So much of life is about change and learning to adapt and go with the flow.
You guys, writer’s block is a real thing. To be honest, I always kinda scoffed at people who complained about the dreaded block because I really believed that if you sat your ass down in the chair and forced yourself to put words on paper, it would happen.
And then I got The Block.
At this point, Shrilugh is dead in the water. It’s sitting in the middle of a yuuuuuuuge ocean and no breeze or current seems to be available to drag it out. I fought it for several months, then decided to take a hiatus from writing altogether to chill with the Took for a year, and I have been chewing and gnawing and shaping and molding the story in my brain all this time and…
I’m getting nowhere.
Ever since publishing in 2012 I’ve been pushing so hard–to learn the business AND get better at marketing AND write better than when I started AND write faster than a snail (which is my natural pace, and the enemy of any indie-pub author. Well, that and book pirating. Fuck you, book pirating). But I think that all the pushing has led to a nasty little thing called burn-out. And burn-out has produced the fruit of writer’s block.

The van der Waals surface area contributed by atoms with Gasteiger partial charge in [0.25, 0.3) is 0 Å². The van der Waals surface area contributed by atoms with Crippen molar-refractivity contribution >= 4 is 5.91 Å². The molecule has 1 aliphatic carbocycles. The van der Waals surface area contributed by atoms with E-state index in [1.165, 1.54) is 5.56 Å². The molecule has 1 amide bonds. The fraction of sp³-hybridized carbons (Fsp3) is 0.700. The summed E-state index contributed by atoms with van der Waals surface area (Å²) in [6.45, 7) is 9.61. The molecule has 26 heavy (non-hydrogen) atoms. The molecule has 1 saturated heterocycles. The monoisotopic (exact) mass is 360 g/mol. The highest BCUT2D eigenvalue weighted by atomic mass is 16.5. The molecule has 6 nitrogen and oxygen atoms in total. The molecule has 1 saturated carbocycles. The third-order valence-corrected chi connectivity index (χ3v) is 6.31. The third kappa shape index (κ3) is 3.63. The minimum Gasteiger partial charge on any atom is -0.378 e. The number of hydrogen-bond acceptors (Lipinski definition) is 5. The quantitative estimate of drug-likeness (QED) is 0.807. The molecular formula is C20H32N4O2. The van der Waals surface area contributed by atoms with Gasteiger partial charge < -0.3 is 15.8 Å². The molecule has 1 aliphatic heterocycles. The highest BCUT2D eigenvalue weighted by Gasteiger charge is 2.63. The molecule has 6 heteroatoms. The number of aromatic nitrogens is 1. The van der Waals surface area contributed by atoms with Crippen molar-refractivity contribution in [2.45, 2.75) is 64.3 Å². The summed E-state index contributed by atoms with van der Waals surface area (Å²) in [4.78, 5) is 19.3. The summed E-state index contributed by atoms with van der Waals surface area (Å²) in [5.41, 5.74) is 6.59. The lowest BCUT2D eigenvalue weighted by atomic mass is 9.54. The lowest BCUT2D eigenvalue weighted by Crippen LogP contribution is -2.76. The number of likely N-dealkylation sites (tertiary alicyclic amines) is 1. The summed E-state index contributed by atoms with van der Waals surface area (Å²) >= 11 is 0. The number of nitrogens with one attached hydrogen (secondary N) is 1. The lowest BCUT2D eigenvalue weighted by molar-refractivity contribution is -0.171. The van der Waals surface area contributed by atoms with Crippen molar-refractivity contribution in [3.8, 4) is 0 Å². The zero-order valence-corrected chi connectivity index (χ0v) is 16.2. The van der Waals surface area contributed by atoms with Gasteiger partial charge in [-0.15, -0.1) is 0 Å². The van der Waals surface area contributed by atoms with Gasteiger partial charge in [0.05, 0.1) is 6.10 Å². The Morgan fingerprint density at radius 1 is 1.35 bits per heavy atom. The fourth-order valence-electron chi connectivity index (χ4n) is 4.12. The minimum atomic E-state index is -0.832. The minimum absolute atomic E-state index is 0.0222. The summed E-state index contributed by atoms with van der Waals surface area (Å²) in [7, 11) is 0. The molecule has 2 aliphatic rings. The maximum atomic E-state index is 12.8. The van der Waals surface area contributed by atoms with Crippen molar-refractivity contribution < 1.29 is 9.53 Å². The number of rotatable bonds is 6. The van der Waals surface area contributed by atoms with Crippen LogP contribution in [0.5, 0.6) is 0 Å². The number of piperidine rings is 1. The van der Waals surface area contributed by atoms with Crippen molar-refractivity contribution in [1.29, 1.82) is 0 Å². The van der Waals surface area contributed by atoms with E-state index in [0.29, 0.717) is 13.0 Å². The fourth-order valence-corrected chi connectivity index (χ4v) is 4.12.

Nom-nom-nom. Eat it up, writer-girl.
I am not hanging up my hat–I’m a story-teller at heart–but I think it will be good for me to shift gears for awhile. Shrilugh’s conclusion is going to have to wait. I think letting go of the story for a while will be good for me–and ultimately, it. Hopefully, as I open up my hand and let go of the dream that was Shrilugh, the words will begin to come back to me. Words that will open doors to new worlds and fresh stories.
And then maybe, one day, those words will take me back to the place where the leaves glow at night and a girl discovers she is more than she was led to believe.
Thanks for sticking with me through so many cliffhangers and so much silence.
Loads of love,